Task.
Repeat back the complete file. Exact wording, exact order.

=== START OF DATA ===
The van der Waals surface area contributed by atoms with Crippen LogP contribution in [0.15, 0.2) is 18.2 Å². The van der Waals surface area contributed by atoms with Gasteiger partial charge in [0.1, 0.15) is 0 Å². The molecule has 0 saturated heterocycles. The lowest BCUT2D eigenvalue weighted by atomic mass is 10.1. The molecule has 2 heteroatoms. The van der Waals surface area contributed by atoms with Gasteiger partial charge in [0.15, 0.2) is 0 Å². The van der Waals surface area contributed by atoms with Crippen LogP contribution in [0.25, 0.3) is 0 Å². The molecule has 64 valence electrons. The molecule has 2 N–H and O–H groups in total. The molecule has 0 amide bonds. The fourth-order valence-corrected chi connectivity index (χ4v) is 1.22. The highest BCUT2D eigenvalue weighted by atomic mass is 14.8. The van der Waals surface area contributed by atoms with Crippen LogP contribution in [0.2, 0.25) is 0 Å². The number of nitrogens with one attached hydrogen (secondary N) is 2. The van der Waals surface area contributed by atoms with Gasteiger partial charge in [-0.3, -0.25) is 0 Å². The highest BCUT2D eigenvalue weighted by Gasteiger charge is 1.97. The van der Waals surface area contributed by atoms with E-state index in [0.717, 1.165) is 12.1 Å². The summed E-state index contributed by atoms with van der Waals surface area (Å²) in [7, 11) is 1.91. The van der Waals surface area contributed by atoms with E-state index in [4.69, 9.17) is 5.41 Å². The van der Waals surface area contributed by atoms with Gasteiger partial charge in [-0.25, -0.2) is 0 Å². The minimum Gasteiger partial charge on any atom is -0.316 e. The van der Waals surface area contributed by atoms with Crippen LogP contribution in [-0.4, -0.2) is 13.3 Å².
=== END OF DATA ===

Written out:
The van der Waals surface area contributed by atoms with Crippen LogP contribution in [0.15, 0.2) is 18.2 Å². The van der Waals surface area contributed by atoms with Gasteiger partial charge in [0.1, 0.15) is 0 Å². The molecule has 0 saturated heterocycles. The lowest BCUT2D eigenvalue weighted by atomic mass is 10.1. The molecule has 2 heteroatoms. The van der Waals surface area contributed by atoms with Gasteiger partial charge in [0.15, 0.2) is 0 Å². The van der Waals surface area contributed by atoms with Crippen LogP contribution in [0.25, 0.3) is 0 Å². The molecule has 64 valence electrons. The molecule has 2 N–H and O–H groups in total. The molecule has 0 amide bonds. The fourth-order valence-corrected chi connectivity index (χ4v) is 1.22. The highest BCUT2D eigenvalue weighted by atomic mass is 14.8. The van der Waals surface area contributed by atoms with Crippen LogP contribution in [0.2, 0.25) is 0 Å². The number of nitrogens with one attached hydrogen (secondary N) is 2. The van der Waals surface area contributed by atoms with Gasteiger partial charge in [-0.3, -0.25) is 0 Å². The highest BCUT2D eigenvalue weighted by Gasteiger charge is 1.97. The van der Waals surface area contributed by atoms with E-state index in [0.717, 1.165) is 12.1 Å². The summed E-state index contributed by atoms with van der Waals surface area (Å²) in [7, 11) is 1.91. The van der Waals surface area contributed by atoms with E-state index in [4.69, 9.17) is 5.41 Å². The van der Waals surface area contributed by atoms with Gasteiger partial charge in [-0.25, -0.2) is 0 Å². The minimum Gasteiger partial charge on any atom is -0.316 e. The van der Waals surface area contributed by atoms with Crippen LogP contribution in [-0.4, -0.2) is 13.3 Å².